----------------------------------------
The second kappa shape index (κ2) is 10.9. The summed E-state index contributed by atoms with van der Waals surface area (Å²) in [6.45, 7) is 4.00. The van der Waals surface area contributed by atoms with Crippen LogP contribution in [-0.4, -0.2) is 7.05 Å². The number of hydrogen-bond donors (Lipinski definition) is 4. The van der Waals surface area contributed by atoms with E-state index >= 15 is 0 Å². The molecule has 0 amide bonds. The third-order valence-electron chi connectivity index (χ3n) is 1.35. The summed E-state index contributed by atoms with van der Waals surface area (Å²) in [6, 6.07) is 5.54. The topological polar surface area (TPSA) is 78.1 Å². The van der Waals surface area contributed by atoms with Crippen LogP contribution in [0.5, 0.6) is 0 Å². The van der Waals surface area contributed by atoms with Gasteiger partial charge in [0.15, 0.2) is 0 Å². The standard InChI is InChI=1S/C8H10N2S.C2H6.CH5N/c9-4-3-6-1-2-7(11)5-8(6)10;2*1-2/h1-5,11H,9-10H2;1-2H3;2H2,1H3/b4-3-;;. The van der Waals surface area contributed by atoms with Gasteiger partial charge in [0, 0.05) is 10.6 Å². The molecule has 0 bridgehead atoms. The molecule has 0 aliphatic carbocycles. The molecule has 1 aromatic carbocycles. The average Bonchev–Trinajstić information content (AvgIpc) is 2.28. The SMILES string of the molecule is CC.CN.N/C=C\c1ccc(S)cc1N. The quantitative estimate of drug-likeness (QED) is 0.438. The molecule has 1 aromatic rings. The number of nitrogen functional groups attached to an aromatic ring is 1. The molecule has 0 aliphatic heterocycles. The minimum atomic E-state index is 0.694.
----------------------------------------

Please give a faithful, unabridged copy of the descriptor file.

The second kappa shape index (κ2) is 10.9. The summed E-state index contributed by atoms with van der Waals surface area (Å²) in [6.45, 7) is 4.00. The van der Waals surface area contributed by atoms with Crippen LogP contribution in [-0.4, -0.2) is 7.05 Å². The number of hydrogen-bond donors (Lipinski definition) is 4. The van der Waals surface area contributed by atoms with E-state index >= 15 is 0 Å². The molecule has 0 amide bonds. The third-order valence-electron chi connectivity index (χ3n) is 1.35. The summed E-state index contributed by atoms with van der Waals surface area (Å²) in [6, 6.07) is 5.54. The topological polar surface area (TPSA) is 78.1 Å². The van der Waals surface area contributed by atoms with Crippen LogP contribution in [0.5, 0.6) is 0 Å². The van der Waals surface area contributed by atoms with Gasteiger partial charge in [0.15, 0.2) is 0 Å². The standard InChI is InChI=1S/C8H10N2S.C2H6.CH5N/c9-4-3-6-1-2-7(11)5-8(6)10;2*1-2/h1-5,11H,9-10H2;1-2H3;2H2,1H3/b4-3-;;. The van der Waals surface area contributed by atoms with Gasteiger partial charge in [0, 0.05) is 10.6 Å². The molecule has 0 bridgehead atoms. The molecule has 0 aliphatic carbocycles. The molecule has 1 aromatic carbocycles. The average Bonchev–Trinajstić information content (AvgIpc) is 2.28. The SMILES string of the molecule is CC.CN.N/C=C\c1ccc(S)cc1N. The quantitative estimate of drug-likeness (QED) is 0.438. The molecule has 1 aromatic rings. The number of nitrogen functional groups attached to an aromatic ring is 1. The molecule has 0 aliphatic heterocycles. The minimum atomic E-state index is 0.694.